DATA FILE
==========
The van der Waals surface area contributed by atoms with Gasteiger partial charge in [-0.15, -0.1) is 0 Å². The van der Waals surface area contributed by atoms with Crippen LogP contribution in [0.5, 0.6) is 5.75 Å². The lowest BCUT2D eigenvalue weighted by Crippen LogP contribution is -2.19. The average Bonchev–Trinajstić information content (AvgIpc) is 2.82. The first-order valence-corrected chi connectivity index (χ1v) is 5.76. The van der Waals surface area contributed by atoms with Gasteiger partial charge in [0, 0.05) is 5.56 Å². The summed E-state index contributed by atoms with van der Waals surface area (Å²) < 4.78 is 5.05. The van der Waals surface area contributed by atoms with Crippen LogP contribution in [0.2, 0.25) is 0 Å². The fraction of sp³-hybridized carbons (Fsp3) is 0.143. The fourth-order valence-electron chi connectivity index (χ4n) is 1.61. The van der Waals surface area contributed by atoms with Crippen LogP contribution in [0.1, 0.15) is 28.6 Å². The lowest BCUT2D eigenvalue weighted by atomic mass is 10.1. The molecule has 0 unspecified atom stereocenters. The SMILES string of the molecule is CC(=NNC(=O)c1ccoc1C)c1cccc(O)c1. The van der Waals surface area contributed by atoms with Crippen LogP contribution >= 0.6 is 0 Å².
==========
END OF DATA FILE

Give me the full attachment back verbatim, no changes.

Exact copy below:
The van der Waals surface area contributed by atoms with Gasteiger partial charge in [-0.15, -0.1) is 0 Å². The van der Waals surface area contributed by atoms with Crippen LogP contribution in [0.5, 0.6) is 5.75 Å². The lowest BCUT2D eigenvalue weighted by Crippen LogP contribution is -2.19. The average Bonchev–Trinajstić information content (AvgIpc) is 2.82. The first-order valence-corrected chi connectivity index (χ1v) is 5.76. The van der Waals surface area contributed by atoms with Gasteiger partial charge in [0, 0.05) is 5.56 Å². The summed E-state index contributed by atoms with van der Waals surface area (Å²) < 4.78 is 5.05. The van der Waals surface area contributed by atoms with Crippen LogP contribution in [0.2, 0.25) is 0 Å². The fraction of sp³-hybridized carbons (Fsp3) is 0.143. The fourth-order valence-electron chi connectivity index (χ4n) is 1.61. The van der Waals surface area contributed by atoms with Crippen LogP contribution in [0.1, 0.15) is 28.6 Å². The lowest BCUT2D eigenvalue weighted by atomic mass is 10.1. The molecule has 0 unspecified atom stereocenters. The SMILES string of the molecule is CC(=NNC(=O)c1ccoc1C)c1cccc(O)c1. The van der Waals surface area contributed by atoms with Crippen LogP contribution >= 0.6 is 0 Å².